By DOUG CURLEE | La Mesa Courier
El Cajon is not a city that offers a whole lot of tourist attractions.
Even people who live here admit that, to a degree.
There is one, though, that many people here are more than a little proud of — and they should be.
It’s all due to a man who adopted El Cajon as home in 1944.
Olaf Wieghorst is recognized as one of the great American artists to bring us the stories and people of the Old West in America, through his paintings, drawings and stories of cowboys, Native Americans, horses, buffalo and every other aspect of the times.
Born in 1899 in Viborg, Denmark, he worked as a cabin boy on a ship bound for America. He joined the U.S Army Cavalry. He had learned to ride, and to love, horses in Denmark, so it was a natural choice for him. He served along the international border during and after World War I, protecting against the Mexican revolutionary Pancho Villa.
He worked as a cowboy in the West for a few years, storing up the mental images that would fuel his successful art career.
Wieghorst returned to New York City in 1922 and unable to shake his love of horses, served on the Mounted Patrol of the New York Police Department for 22 years.
By this time, Olaf’s artwork was beginning to draw serious attention — and serious money.
In 1944, the draw of the West caused Wieghorst to gather family and paintbrushes and move to El Cajon. Here, he began to seriously create what would become much-desired and sought-after works of art.
He opened a studio in downtown El Cajon — which has now turned into the Olaf Wieghorst Museum, which brings about the point of this story.
Five years after the museum opened on Rea Street in El Cajon, the property just adjacent became available. It is now one of the more beautiful, parklike areas you’ll find anywhere, and 20 years ago, his El Cajon house at Sunshine and Renette streets was taken apart — not torn down, but taken apart and moved alongside the museum.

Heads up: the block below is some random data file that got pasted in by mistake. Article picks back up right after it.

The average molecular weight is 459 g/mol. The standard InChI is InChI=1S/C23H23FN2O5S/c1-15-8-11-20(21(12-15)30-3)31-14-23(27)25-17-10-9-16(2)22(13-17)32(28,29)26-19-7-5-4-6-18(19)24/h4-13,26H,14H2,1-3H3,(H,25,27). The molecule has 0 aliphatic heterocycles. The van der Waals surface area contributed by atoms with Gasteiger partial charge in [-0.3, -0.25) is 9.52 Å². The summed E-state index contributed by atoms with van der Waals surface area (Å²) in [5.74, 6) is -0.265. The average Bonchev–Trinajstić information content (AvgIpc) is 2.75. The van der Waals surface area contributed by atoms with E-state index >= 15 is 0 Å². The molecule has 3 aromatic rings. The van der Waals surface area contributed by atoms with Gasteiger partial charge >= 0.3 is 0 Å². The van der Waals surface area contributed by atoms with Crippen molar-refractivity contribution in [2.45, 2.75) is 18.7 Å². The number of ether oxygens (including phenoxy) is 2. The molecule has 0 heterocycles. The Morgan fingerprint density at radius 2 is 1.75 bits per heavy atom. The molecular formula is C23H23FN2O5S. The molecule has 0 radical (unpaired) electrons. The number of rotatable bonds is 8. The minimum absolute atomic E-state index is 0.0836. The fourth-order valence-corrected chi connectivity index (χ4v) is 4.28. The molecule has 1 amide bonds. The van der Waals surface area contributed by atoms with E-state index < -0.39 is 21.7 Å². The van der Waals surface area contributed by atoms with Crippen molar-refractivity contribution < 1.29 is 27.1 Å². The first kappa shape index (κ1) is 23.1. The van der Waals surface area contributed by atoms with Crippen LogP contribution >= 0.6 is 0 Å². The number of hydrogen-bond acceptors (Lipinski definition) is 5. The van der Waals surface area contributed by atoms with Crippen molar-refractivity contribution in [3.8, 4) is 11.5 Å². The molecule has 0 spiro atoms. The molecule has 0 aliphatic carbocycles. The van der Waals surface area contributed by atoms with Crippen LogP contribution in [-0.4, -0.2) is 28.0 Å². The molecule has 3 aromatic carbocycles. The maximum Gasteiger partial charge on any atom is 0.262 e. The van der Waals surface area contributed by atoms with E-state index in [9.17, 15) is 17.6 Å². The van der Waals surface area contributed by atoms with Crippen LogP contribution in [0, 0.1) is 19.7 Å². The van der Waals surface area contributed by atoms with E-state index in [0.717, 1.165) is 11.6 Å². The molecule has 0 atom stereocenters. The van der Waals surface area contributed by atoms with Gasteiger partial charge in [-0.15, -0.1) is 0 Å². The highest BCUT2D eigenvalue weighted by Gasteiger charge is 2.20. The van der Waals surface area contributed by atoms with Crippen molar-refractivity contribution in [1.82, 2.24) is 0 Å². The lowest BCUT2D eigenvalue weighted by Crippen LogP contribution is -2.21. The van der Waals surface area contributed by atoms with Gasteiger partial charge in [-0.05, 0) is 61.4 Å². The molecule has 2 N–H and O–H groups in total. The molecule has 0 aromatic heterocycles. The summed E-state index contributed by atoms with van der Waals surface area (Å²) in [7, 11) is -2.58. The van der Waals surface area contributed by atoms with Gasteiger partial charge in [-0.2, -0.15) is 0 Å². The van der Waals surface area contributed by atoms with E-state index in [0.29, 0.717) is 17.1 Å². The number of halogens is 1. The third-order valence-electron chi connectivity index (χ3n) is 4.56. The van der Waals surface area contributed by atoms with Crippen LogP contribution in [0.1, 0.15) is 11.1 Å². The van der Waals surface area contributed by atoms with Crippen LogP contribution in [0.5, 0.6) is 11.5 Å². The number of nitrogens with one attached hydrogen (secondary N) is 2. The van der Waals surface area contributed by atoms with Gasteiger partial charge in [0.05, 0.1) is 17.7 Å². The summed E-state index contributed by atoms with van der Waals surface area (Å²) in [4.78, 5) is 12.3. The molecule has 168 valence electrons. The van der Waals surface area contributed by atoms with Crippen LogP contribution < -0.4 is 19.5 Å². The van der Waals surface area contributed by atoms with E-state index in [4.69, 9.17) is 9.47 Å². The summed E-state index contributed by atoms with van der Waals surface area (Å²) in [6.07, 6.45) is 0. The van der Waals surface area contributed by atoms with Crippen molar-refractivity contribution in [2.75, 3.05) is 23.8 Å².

The whole thing is now run by a foundation of volunteers devoted to his story and his work.
They used to have some paid staff, but times got a little tough, and they had to be let go.
The big fundraising party they had on Aug. 3 in celebration of the museum’s 20th anniversary will help keep the place running and looking great, as it has since the house was moved in.
There are plants decorating the area you don’t normally see in El Cajon — there are plants there you don’t normally see in America. That’s primarily because the president of the museum’s foundation board is a landscape architect named Mike Bostwick, who spent decades as the Curator of Plants at the San Diego Zoo.
“We’ve got plants here from all over the world,” Bostwick said. “If you know where to get them, and how to take care of them, they’ll do well here.”
The foundation has a whole lot of Wieghorst’s painting available for sale, and they do sell. Hollywood stars and political leaders have bought and displayed his art over the years — John Wayne was a friend and a fan (Wieghorst actually made appearances in two John Wayne movies), and Ronald Reagan had a Wieghorst on the wall behind his desk.
I met a guy named Dave Galvan at the fundraiser. He’s part Piute Indian (as were five of my cousins, but that’s another story). He told me he met Olaf through his grandfather, a Piute Indian who was a model for one of Wieghorst’s better known works, “Buffalo Watch” — a simple, but powerful painting of a horse and a brave, obviously both worn out, atop a hill, looking for buffalo.
“I never met Olaf, but I feel like I know him through the family connection. Grandpa said he was a great man,” Galvan said.
The museum and property are open Tuesdays, Thursdays and Saturdays at 131 Rea St., El Cajon.
That’s a short street just off Magnolia Avenue about half a block north of Main Street.
If you like art, and the Old West, it’s a place you need to see.
— Doug Curlee is a longtime San Diego reporter in both print and television. Reach him at email@example.com.